If a particular studio committed to an advanced codec for all titles then a person who knew which studios were doing what could just look at the studio name on the back of the package.

As far as BD50s, with advanced codecs they won't be necessary for every title. As an HD DVD advocate has said, movies are getting shorter (although I haven't personally confirmed that). If at least some 2.5 hour movies don't need more than 30GB for HD DVD, then at least some 2 hour movies shouldn't need more than 25GB for Blu-ray, if they are using using advanced codecs for both. And especially some 1.5 hour movies shouldn't need more than 25GB if 2.5 hours movies don't need more than 30GB.

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post #109 of 157 Old 08-03-2006, 06:30 PM
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According to Amir Batman Begins is done at 12mbps
that is average, not max. There is a hell of a difference
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post #110 of 157 Old 08-03-2006, 10:04 PM
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Originally Posted by mboojigga
My understanding is MS owns the codec and if that is the case what sense would it make for Sony to pay royalties to their direct competition? Isn't the only option MPEG-4?
VC-1 on DL discs in November.
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post #111 of 157 Old 08-04-2006, 10:46 AM - Thread Starter
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Originally Posted by Dralt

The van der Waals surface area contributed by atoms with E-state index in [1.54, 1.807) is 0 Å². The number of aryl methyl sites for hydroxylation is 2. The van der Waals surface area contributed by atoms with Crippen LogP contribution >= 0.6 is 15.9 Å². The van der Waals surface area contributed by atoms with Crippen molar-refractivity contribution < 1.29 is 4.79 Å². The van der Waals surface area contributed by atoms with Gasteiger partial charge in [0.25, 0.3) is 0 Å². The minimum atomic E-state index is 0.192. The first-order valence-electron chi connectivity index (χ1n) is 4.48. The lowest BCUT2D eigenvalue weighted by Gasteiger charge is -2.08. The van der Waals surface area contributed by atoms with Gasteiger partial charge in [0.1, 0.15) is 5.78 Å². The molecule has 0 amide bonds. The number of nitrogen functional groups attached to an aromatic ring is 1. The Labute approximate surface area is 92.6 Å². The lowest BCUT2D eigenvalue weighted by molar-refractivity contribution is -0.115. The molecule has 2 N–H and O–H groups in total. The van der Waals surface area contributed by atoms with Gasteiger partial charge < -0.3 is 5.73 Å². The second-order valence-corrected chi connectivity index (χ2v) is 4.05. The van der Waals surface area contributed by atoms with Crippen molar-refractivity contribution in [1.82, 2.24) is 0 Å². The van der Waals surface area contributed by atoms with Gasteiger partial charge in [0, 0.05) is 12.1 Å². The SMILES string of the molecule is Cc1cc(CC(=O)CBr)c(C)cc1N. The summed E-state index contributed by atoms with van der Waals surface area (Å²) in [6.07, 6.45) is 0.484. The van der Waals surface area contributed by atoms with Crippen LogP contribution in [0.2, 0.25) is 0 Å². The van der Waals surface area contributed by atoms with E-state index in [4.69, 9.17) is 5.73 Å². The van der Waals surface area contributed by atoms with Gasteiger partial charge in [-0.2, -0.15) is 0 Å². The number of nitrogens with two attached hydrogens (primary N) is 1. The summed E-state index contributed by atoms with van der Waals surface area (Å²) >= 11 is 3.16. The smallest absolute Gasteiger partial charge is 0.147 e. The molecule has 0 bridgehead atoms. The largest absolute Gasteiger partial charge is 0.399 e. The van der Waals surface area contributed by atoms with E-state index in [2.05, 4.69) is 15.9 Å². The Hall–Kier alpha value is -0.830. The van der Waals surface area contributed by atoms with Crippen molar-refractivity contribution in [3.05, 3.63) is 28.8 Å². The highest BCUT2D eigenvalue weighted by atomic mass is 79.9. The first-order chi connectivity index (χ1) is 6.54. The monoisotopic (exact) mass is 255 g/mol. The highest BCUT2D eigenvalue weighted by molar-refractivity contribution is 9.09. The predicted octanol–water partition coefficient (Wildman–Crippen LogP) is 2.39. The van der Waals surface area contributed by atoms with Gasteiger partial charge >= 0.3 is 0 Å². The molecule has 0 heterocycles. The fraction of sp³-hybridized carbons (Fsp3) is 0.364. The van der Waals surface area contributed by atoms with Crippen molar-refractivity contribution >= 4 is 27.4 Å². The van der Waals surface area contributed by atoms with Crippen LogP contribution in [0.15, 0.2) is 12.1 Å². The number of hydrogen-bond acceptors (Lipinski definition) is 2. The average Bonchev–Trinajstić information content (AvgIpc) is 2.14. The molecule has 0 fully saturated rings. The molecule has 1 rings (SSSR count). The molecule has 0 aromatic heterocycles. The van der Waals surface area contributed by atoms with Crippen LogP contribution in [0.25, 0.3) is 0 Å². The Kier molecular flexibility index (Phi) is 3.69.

VC-1 on DL discs in November.
Do you have any links or sites to back that up. Is a date been announced about DL BD

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post #112 of 157 Old 08-04-2006, 10:55 AM
 
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Originally Posted by Dralt
VC-1 on DL discs in November.
Seems very unlikely to me. We'll see though....

I'm sure Sony is counting on revenue from mpeg-2. VC-1 would be good for the format, but not for Sony.
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post #113 of 157 Old 08-04-2006, 11:31 AM
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Originally Posted by plazman
Seems very unlikely to me. We'll see though....

I'm sure Sony is counting on revenue from mpeg-2. VC-1 would be good for the format, but not for Sony.
A poster on another forum debunked this particular myth pretty conclusively. Apparently MPEG2 licence is about 3 cents per disc, of which Sony can at most expect to see a third, which means about 1 cent on every disc sold. Assume a run of 5 million for a highly successful title, and you're still only talking around $50,000. Sorry, but I doubt that's a significant revenue stream to a company dealing in billions of dollars. Not that it matters of course, since Matsushita have already set up AVC authoring houses in the US and Europe.
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post #114 of 157 Old 08-04-2006, 01:07 PM
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Originally Posted by Issac Hunt